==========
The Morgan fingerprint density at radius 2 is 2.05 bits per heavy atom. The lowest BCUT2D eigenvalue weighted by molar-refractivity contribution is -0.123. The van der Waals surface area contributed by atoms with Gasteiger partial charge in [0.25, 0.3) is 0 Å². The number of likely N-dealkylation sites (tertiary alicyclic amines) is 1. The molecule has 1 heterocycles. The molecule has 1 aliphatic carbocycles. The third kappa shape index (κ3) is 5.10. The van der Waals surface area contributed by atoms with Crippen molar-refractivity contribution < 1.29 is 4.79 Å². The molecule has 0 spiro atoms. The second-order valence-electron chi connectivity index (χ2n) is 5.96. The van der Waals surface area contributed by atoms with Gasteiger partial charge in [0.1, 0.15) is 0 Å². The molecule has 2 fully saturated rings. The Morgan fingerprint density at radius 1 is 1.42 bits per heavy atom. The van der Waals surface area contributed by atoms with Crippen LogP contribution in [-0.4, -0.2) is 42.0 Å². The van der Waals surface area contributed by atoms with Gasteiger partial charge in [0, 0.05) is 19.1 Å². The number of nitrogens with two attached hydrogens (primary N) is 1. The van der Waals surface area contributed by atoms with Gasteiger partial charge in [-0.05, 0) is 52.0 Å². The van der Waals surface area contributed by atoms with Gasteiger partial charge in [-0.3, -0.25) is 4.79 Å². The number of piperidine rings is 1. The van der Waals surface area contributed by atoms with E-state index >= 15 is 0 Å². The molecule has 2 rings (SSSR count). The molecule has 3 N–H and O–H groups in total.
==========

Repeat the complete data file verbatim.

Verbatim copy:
The Morgan fingerprint density at radius 2 is 2.05 bits per heavy atom. The lowest BCUT2D eigenvalue weighted by molar-refractivity contribution is -0.123. The van der Waals surface area contributed by atoms with Gasteiger partial charge in [0.25, 0.3) is 0 Å². The number of likely N-dealkylation sites (tertiary alicyclic amines) is 1. The molecule has 1 heterocycles. The molecule has 1 aliphatic carbocycles. The third kappa shape index (κ3) is 5.10. The van der Waals surface area contributed by atoms with Crippen molar-refractivity contribution < 1.29 is 4.79 Å². The molecule has 0 spiro atoms. The second-order valence-electron chi connectivity index (χ2n) is 5.96. The van der Waals surface area contributed by atoms with Gasteiger partial charge in [0.1, 0.15) is 0 Å². The molecule has 2 fully saturated rings. The Morgan fingerprint density at radius 1 is 1.42 bits per heavy atom. The van der Waals surface area contributed by atoms with Crippen LogP contribution in [-0.4, -0.2) is 42.0 Å². The van der Waals surface area contributed by atoms with Gasteiger partial charge in [0, 0.05) is 19.1 Å². The number of nitrogens with two attached hydrogens (primary N) is 1. The van der Waals surface area contributed by atoms with Gasteiger partial charge in [-0.05, 0) is 52.0 Å². The van der Waals surface area contributed by atoms with Gasteiger partial charge in [-0.3, -0.25) is 4.79 Å². The number of piperidine rings is 1. The van der Waals surface area contributed by atoms with E-state index >= 15 is 0 Å². The molecule has 2 rings (SSSR count). The molecule has 3 N–H and O–H groups in total.